Adamant is what our society calls “conviction.”

To me, it’s floating along on the Titanic in the middle of a chilly sea … oblivious to the icebergs.

 

Acts (Book of)

Words from Dic(tionary)

by J. R. Practix

dictionary with letter A

 

Acts:  a New Testament book immediately following the Gospels and relating the history of the early Church.

During the several times in my life when I have read the Bible from cover to cover—and let me candidly admit that even though there IS a blessing in the perusing, I would also have to deem it a chore—I discovered that the Bible has so much arcane language which does not fall into my purview and ideas which can be interpreted so many different ways, that it certainly demands a gentle spirit for consumption.

This is definitely true of the Book of Acts. While some people critique the Gospels which have the accounts of the life of Jesus, in being abbreviated in detail, focused on a particular audience of the day, the Book of Acts is really like a corporate press release.

First of all, you have to consider that the time span covered in the entire work is between sixty and seventy years. Once it’s condensed and crushed together into its twenty-eight chapters, you feel like it’s a description of a couple of weekends’ vacationing in Jerusalem. The huge transitions in plot, miraculous achievements and even the struggles seem monumental rather than the typical day-to-day inch-worm progress which is actually accomplished by human beings.

But there IS one thing we certainly learn from the Book of Acts: when Christians and Jews tried to combine their theologies, it fails miserably.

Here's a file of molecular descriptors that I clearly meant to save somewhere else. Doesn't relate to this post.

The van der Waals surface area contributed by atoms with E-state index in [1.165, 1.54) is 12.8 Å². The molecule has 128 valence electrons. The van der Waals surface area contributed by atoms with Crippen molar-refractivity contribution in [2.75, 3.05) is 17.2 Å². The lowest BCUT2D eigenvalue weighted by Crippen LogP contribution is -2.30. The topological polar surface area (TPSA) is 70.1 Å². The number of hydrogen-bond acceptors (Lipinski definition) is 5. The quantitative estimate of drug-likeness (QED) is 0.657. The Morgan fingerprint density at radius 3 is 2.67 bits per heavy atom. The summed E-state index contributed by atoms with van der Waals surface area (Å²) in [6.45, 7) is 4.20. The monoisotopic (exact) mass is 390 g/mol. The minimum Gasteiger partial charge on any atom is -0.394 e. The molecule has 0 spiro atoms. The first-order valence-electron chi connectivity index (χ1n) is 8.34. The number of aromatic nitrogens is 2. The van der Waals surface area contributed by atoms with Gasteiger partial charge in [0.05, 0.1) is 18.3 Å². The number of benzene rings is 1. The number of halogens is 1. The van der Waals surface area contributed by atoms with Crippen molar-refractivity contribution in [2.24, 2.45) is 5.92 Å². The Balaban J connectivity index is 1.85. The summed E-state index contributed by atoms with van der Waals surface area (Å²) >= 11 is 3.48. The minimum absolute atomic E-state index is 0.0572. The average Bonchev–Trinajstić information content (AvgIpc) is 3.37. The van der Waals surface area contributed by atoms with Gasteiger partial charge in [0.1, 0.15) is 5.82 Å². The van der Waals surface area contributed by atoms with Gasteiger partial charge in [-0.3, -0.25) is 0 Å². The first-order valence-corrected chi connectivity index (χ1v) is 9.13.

I’m not saying that Christians and Jews can’t get along as folks and friends, but the faith that was established by Jesus of Nazareth was not exactly complementary to the Law of Moses.

When these early Jewish boys who were followers of Jesus tried to incorporate their Mom and Dad’s religion into the new movement, it just didn’t work out very well.

So because of that, a Pharisee named Saul took the journey to become Paul the Apostle, and translated the message to a whole world of non-circumcised individuals. So faith in God went from being an issue of whether your penis was trimmed or not to whether your heart was open.

It was an arduous task, which as I previously stated, took many decades. With the Book of Acts, we basically get the Reader’s Digest version, written by a physician named Luke.

Even though I appreciate te account and the inclusion of the struggle, I do think we miss the magnitude of human folly in the pursuit of better understanding.

Christianity wouldn’t have moved out of the Upper Room in Jerusalem had it not been for a guy named Paul.

And mankind would never have departed from the superstitions of Mesopotamia had it not been for the teachings … of Jesus.